Antibody-drug conjugates use monoclonal antibodies (mAb) to deliver highly potent cytotoxic chemotherapeutic agents targeted to specific tumor cells.  Compared to unconjugated cytotoxic chemotherapy, antibody-drug conjugates improve the therapeutic index or TI, the relationship between (the highest) exposure of a cytotoxic agent and the therapeutic dose, of an anti-cancer agent.[1]  In drug discovery and development, this pharmacodynamic parameter is relevant because it establishes how safe (or toxic) a specific drug is, leading to an appropriately balanced safety–efficacy profile for a given indication.


…[New] experimental findings… highlight the potential…  to address the persistent unmet medical need across a wide variety of cancer types…


Traditional conjugation process
Today, the majority of antibody-drug conjugates in the clinic are based on the conjugation of payload to naturally available amino acid side-chains (i.e. lysine, cysteine). While the majority of these ADCs use a linkage to the thiol of cysteines on the antibody, a lesser number of these drug candidates utilize chemistry to surface lysines of the antibody. This generally results in a stochastic distribution of drug−antibody ratio or DAR between 0 and 8. [1][2]

synaffix-illustration-ADCs1
Figure 1.0: With a suite of advanced tools for the design and development of antibody-drug conjugates Synaffix offers scientists a technology that can be used to develop ADCs targeted against a wide variety of cancer types.

Emerging technologies
A better understanding of conjugation chemistry and the underlying biologies have helped scientists advance the technologies used in the development of first- and second-generation antibody-drug conjugates, leading to new approaches, including considerable emphasis on site-specific conjugation, to ensure homogenous ADCs with well-defined DARs. [3][4]

New site-specific approaches being developped not only increase the homogeneity of antibody-drug conjugates, they also enable novel bio-orthogonal chemistries* based on reactive moieties other than thiol or amine.  In turn, these novel approaches broaden the diversity of linkers used, leading to better linker design for future generations of ADCs. [2][8]

Among these emerging technologies is Synaffix’s novel, proprietary, approach, which, for example, includes a robust, generally applicable, nongenetic technology designed to convert monoclonal antibodies into stable and homogeneous ADCs.[4]

The data in Synafix’ preclinical studies, based on the company’s latest R&D efforts, demonstrates that the company’s proprietary platform technologies, GlycoConnect™ and HydraSpace™, generate ADCs with significantly improved therapeutic index when directly compared to brentuximab vedotin (Adcetris®; Seattle Genetics/Takeda) and ado-trastuzumab emtansine (Kadcyla®; Genentech/Roche), two approved ADCs for the treatment of multiple lymphoma indications and HER2-positive breast cancer, respectively.[5]

synaffix-illustration-GlycoConnect2
Figure 2.0: GlycoConnect™ chemoenzymatic antibody remodeling and conjugation process developed by Synaffix.

Technology Platforms
GlycoConnect, Synaffix’ robust chemoenzymatic technology platform, is a site-specific and stable antibody conjugation technology that allows for efficient antibody-to-ADC conversion by anchoring a payload to the antibody’s glycan at asparagine-297 (Asn-297).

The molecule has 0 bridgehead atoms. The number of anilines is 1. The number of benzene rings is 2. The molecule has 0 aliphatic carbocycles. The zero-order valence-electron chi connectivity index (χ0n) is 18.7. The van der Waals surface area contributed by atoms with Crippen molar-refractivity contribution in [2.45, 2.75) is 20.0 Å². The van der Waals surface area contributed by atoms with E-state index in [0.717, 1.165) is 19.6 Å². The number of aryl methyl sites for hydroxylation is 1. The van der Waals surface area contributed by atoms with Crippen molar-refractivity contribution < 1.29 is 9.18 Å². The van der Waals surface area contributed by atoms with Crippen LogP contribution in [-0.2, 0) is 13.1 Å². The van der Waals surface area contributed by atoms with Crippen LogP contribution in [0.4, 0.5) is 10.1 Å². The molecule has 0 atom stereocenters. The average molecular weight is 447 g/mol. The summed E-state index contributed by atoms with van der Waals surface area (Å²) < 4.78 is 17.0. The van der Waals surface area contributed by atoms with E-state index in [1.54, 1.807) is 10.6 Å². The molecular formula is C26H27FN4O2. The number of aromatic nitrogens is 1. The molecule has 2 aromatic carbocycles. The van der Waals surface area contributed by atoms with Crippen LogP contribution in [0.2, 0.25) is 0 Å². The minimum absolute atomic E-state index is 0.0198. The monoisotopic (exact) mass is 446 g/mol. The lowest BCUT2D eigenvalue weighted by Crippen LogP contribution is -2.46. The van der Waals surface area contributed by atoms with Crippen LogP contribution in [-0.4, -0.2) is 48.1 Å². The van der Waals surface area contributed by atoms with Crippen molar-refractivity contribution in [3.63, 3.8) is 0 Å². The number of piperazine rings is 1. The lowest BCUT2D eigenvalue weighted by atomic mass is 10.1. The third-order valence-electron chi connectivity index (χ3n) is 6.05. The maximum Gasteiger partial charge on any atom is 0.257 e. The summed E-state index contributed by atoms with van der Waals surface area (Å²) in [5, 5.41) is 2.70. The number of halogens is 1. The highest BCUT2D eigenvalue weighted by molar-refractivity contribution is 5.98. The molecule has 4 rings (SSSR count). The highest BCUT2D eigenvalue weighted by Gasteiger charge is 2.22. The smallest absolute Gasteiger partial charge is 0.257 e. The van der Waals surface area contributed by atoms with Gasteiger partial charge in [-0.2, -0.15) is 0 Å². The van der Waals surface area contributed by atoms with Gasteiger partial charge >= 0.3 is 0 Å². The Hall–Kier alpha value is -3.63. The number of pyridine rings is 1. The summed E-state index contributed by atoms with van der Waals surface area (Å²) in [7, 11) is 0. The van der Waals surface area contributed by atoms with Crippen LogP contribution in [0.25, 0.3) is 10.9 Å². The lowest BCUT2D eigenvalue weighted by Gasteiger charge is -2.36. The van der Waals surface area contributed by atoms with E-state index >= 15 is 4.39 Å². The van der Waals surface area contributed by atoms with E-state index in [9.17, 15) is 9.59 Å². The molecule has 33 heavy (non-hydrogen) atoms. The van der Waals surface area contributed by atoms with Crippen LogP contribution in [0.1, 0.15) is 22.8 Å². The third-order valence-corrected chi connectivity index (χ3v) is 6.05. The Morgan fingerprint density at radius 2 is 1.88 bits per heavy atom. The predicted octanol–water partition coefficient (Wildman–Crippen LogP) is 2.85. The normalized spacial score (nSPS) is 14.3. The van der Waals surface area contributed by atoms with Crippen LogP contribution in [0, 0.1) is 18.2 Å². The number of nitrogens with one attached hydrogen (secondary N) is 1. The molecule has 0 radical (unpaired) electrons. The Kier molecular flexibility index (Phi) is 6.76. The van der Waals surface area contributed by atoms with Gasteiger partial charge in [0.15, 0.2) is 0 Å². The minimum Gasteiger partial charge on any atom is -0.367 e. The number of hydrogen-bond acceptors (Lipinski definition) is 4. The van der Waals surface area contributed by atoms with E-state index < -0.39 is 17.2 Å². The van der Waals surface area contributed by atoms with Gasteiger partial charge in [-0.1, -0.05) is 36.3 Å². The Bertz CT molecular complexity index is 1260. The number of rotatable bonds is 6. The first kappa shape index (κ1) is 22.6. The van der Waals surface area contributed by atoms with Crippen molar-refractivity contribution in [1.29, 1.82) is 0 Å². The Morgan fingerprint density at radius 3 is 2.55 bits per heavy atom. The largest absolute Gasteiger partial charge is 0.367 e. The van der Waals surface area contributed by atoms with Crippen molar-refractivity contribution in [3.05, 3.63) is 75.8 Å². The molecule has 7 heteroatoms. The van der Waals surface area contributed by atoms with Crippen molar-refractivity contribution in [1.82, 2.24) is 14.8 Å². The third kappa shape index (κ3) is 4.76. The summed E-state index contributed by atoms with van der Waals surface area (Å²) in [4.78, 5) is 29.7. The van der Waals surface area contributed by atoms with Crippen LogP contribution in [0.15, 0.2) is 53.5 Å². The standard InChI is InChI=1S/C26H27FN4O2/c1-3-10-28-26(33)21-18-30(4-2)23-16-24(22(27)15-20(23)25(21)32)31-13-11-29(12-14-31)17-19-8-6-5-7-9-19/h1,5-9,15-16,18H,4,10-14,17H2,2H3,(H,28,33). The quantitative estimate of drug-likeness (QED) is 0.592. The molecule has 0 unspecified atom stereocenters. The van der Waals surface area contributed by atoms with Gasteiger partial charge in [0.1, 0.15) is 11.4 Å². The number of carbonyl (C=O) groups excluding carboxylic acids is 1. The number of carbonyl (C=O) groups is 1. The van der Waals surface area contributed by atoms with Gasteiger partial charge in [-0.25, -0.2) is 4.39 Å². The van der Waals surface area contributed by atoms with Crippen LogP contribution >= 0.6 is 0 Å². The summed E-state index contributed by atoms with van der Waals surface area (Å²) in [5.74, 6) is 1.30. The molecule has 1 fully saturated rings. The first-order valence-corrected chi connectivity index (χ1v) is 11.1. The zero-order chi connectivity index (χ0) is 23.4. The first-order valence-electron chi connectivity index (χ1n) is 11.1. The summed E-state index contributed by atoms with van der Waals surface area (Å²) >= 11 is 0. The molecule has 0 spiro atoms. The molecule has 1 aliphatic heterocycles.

Human immunoglobulins, including Immunoglobulin G (IgG), the most prominent antibody in humans, are mainly glycosylated at the asparagine residue at position 297 (Asn 297) of the heavy chain CH2 domain.

Synaffix’ process involves proprietary enzymatic N-glycan remodeling with one azide, forming an anchor point for the copper-free click attachment of a cytotoxic payload.

The antibody remodeling includes a two-step approach.  In the first step the enzyme trims the glycan. In the second step the enzyme installs a proprietary small molecule substrate bearing a functional handle, which will be used during subsequent conjugation. In this process, the proprietary azide-based enzymatic substrate preserves the high reactivity and selectivity afforded by conjugation via click chemistry.

Since aromatically stabilized structures typically come with an order of magnitude higher stability than non-aromatic structures, the aromatically-stabilized triazole linker, formed during the second reaction, offers improved safety and efficacy profiles. As a result, a higher level of cytotoxic payloads reach the targeted cancer cell, increasing efficacy, while minimizing the potential of premature detachment in circulation and improving the safety profile.

Enhancing therapeutic index
GlycoConnect was shown to be capable of significantly enhancing the therapeutic index of an antibody-drug conjugate on its own.

Using novel proprietary linkers, the highly polar properties of HydraSpace-technology, an ADC-enhancing spacer technology which enables conjugation of highly hydrophobic payloads, improves the solubility and stability of the payload.

One of the challenges in the development of antibody-drug conjugates, is that most of the cytotoxic payloads are hydrophobic. As a result, linking them to a monoclonal antibody with an additional hydrophobic moiety may create problems due to aggregation. [6]

Since ADC aggregates are insoluble, such aggregates can limit achievable drug loading onto the antibody. In addition, some studies suggest that ADC aggregates are sequestered in the liver, leading to hepatotoxicity and is linked to increased immunogenicity.[6]

However, in contrast to standard approaches, the highly polar properties of HydraSpace-technology enables the most challenging hydrophobic payloads to be efficiently conjugated to antibodies.